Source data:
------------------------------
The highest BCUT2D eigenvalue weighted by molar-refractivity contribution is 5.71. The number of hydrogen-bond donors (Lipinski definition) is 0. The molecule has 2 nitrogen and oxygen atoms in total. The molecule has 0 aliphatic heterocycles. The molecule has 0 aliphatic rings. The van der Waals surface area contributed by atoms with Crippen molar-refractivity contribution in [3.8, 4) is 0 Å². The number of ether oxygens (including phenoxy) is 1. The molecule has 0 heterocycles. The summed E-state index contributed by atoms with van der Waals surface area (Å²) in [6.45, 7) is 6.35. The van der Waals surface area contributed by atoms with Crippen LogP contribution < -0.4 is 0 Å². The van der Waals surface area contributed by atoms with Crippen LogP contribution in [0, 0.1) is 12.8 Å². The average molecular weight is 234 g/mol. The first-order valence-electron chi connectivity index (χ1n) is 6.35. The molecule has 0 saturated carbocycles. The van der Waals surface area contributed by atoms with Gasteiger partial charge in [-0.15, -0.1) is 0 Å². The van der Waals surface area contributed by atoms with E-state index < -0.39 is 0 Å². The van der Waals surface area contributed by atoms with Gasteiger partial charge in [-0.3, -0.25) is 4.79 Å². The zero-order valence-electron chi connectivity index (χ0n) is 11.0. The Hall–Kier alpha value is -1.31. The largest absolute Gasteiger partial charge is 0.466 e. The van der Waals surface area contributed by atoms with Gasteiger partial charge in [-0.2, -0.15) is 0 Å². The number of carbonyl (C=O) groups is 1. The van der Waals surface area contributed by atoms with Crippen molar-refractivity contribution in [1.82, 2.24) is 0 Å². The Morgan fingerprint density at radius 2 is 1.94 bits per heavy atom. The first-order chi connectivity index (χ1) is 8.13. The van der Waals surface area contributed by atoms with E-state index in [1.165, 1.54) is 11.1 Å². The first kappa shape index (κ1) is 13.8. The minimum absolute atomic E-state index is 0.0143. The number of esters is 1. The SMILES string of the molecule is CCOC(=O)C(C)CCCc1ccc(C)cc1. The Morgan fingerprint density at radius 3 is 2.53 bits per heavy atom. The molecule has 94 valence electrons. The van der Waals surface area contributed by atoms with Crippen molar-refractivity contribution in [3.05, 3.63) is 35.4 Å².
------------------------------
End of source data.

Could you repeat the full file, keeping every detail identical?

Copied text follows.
The highest BCUT2D eigenvalue weighted by molar-refractivity contribution is 5.71. The number of hydrogen-bond donors (Lipinski definition) is 0. The molecule has 2 nitrogen and oxygen atoms in total. The molecule has 0 aliphatic heterocycles. The molecule has 0 aliphatic rings. The van der Waals surface area contributed by atoms with Crippen molar-refractivity contribution in [3.8, 4) is 0 Å². The number of ether oxygens (including phenoxy) is 1. The molecule has 0 heterocycles. The summed E-state index contributed by atoms with van der Waals surface area (Å²) in [6.45, 7) is 6.35. The van der Waals surface area contributed by atoms with Crippen LogP contribution < -0.4 is 0 Å². The van der Waals surface area contributed by atoms with Crippen LogP contribution in [0, 0.1) is 12.8 Å². The average molecular weight is 234 g/mol. The first-order valence-electron chi connectivity index (χ1n) is 6.35. The molecule has 0 saturated carbocycles. The van der Waals surface area contributed by atoms with Gasteiger partial charge in [-0.15, -0.1) is 0 Å². The van der Waals surface area contributed by atoms with E-state index < -0.39 is 0 Å². The van der Waals surface area contributed by atoms with Gasteiger partial charge in [-0.3, -0.25) is 4.79 Å². The zero-order valence-electron chi connectivity index (χ0n) is 11.0. The Hall–Kier alpha value is -1.31. The largest absolute Gasteiger partial charge is 0.466 e. The van der Waals surface area contributed by atoms with Gasteiger partial charge in [-0.2, -0.15) is 0 Å². The number of carbonyl (C=O) groups is 1. The van der Waals surface area contributed by atoms with Crippen molar-refractivity contribution in [1.82, 2.24) is 0 Å². The Morgan fingerprint density at radius 2 is 1.94 bits per heavy atom. The first-order chi connectivity index (χ1) is 8.13. The van der Waals surface area contributed by atoms with E-state index in [1.165, 1.54) is 11.1 Å². The first kappa shape index (κ1) is 13.8. The minimum absolute atomic E-state index is 0.0143. The number of esters is 1. The SMILES string of the molecule is CCOC(=O)C(C)CCCc1ccc(C)cc1. The Morgan fingerprint density at radius 3 is 2.53 bits per heavy atom. The molecule has 94 valence electrons. The van der Waals surface area contributed by atoms with Crippen molar-refractivity contribution in [3.05, 3.63) is 35.4 Å².